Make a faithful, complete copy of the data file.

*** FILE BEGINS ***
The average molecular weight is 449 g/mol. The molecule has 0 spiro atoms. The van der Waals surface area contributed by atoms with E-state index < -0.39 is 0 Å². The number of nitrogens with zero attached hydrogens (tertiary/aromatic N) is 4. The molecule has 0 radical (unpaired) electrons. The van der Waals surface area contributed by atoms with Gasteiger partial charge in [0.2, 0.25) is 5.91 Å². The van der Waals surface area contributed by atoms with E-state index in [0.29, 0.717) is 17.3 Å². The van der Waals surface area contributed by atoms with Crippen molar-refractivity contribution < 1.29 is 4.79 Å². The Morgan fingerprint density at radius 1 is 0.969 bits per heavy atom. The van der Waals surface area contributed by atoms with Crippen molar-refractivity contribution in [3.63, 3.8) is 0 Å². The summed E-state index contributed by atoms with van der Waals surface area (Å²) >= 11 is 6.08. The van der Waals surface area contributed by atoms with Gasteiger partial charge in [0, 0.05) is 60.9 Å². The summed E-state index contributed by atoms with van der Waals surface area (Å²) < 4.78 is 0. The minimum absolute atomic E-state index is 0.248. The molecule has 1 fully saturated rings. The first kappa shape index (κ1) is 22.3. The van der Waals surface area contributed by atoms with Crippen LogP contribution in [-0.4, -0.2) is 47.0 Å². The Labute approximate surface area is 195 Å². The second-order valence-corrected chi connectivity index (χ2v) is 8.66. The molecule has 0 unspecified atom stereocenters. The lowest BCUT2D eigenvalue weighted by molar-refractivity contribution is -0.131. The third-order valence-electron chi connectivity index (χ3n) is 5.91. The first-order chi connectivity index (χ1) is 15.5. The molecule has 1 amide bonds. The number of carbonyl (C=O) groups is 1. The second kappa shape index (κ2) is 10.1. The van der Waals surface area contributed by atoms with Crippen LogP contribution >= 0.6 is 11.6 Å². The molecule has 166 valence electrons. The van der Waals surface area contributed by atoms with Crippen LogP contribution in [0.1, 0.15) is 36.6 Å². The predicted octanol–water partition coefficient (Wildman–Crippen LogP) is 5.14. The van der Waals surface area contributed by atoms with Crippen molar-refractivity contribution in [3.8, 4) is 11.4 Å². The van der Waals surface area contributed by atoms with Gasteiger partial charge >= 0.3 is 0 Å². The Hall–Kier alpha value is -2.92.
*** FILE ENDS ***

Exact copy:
The average molecular weight is 449 g/mol. The molecule has 0 spiro atoms. The van der Waals surface area contributed by atoms with E-state index < -0.39 is 0 Å². The number of nitrogens with zero attached hydrogens (tertiary/aromatic N) is 4. The molecule has 0 radical (unpaired) electrons. The van der Waals surface area contributed by atoms with Gasteiger partial charge in [0.2, 0.25) is 5.91 Å². The van der Waals surface area contributed by atoms with E-state index in [0.29, 0.717) is 17.3 Å². The van der Waals surface area contributed by atoms with Crippen molar-refractivity contribution < 1.29 is 4.79 Å². The Morgan fingerprint density at radius 1 is 0.969 bits per heavy atom. The van der Waals surface area contributed by atoms with Crippen molar-refractivity contribution in [3.63, 3.8) is 0 Å². The summed E-state index contributed by atoms with van der Waals surface area (Å²) >= 11 is 6.08. The van der Waals surface area contributed by atoms with Gasteiger partial charge in [0, 0.05) is 60.9 Å². The summed E-state index contributed by atoms with van der Waals surface area (Å²) < 4.78 is 0. The minimum absolute atomic E-state index is 0.248. The molecule has 1 fully saturated rings. The first kappa shape index (κ1) is 22.3. The van der Waals surface area contributed by atoms with Crippen LogP contribution in [-0.4, -0.2) is 47.0 Å². The Labute approximate surface area is 195 Å². The second-order valence-corrected chi connectivity index (χ2v) is 8.66. The molecule has 0 unspecified atom stereocenters. The lowest BCUT2D eigenvalue weighted by molar-refractivity contribution is -0.131. The third-order valence-electron chi connectivity index (χ3n) is 5.91. The first-order chi connectivity index (χ1) is 15.5. The molecule has 1 amide bonds. The number of carbonyl (C=O) groups is 1. The second kappa shape index (κ2) is 10.1. The van der Waals surface area contributed by atoms with Crippen LogP contribution >= 0.6 is 11.6 Å². The molecule has 166 valence electrons. The van der Waals surface area contributed by atoms with Crippen LogP contribution in [0.1, 0.15) is 36.6 Å². The predicted octanol–water partition coefficient (Wildman–Crippen LogP) is 5.14. The van der Waals surface area contributed by atoms with Crippen molar-refractivity contribution in [3.8, 4) is 11.4 Å². The van der Waals surface area contributed by atoms with Gasteiger partial charge >= 0.3 is 0 Å². The Hall–Kier alpha value is -2.92.